Originally Posted by robelz
Hmmm... This times the SF3600 had serious problems with the genoa halyard but managed to finish first overall. The A35 was 2 times 2nd and won the last 3 of 6 attempts.
JPK 10.80 disappoints with only one win and 3 times on place 4...
3ème Challenge de Printemps 2014 : inscrits et classements
When I read the JPK blog account of the regatta, they made it pretty clear that the boat was fast and very competitive. What let them down were:
1. Jib block failure.
2. Jib clutch failure.
3. Borrowed 2011 mainsail from an M34.
4. No rig tuning / optimization.
When everything was working, they were up at the front, and sailing even with a J122 and A40 (IRC 1). Presumably when they get their new Ullman mainsail, fix the jib halyard issues, and tune the rig, the boat is going to be winning regattas.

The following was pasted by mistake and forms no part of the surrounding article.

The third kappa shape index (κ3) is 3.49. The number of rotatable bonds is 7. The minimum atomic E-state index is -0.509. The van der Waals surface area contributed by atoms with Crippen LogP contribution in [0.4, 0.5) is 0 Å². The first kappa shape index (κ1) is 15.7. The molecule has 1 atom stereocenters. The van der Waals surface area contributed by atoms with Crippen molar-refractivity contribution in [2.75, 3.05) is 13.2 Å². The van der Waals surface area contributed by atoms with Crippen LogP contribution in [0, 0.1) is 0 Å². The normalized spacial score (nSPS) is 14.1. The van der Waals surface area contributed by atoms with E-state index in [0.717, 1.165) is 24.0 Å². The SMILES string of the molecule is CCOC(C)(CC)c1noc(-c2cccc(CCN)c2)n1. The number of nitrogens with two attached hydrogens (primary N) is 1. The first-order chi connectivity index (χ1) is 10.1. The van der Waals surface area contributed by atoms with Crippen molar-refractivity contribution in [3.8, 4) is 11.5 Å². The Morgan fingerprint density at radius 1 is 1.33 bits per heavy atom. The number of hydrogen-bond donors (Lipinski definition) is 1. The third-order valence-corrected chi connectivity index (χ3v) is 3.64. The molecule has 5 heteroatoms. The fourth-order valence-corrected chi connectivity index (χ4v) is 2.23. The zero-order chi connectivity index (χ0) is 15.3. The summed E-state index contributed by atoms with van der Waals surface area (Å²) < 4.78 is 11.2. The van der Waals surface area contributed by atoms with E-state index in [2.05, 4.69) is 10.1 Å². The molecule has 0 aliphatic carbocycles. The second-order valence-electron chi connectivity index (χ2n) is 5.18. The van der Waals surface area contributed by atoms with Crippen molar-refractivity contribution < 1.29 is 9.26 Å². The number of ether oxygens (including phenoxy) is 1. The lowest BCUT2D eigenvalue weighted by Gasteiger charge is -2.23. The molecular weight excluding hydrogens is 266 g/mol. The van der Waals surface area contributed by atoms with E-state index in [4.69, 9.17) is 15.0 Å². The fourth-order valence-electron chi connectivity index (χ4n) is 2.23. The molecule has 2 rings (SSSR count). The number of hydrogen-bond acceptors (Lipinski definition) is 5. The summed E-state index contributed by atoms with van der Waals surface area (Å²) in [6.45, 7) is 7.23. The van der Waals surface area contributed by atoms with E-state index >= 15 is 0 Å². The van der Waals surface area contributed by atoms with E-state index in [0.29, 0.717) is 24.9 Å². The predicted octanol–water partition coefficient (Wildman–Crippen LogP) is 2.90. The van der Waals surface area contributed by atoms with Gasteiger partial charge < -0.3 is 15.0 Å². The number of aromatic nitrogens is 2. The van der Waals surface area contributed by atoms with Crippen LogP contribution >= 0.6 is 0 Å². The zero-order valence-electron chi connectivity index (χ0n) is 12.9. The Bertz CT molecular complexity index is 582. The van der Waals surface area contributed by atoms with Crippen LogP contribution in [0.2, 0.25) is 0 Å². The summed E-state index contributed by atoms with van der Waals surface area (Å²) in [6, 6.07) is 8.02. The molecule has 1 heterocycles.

As Paulo noted on his blog, the JPK 1080 is not really designed as a windward-leeward regatta boat, but as an offshore distance racer, with minimal crew. Of course, the same is true of the SF3600 and the A35. These three are all TransQuadra-type boats. What's really surprising is how poorly the MAT 1010 performed. Mark Mills totally understands IRC and that boat should have been in its element at this regatta.
All the same, the A35's made a good showing in IRC 2, as they should. They are a quick, well-sorted boat, and anyone who has been racing one for even a short time should have it dialed in.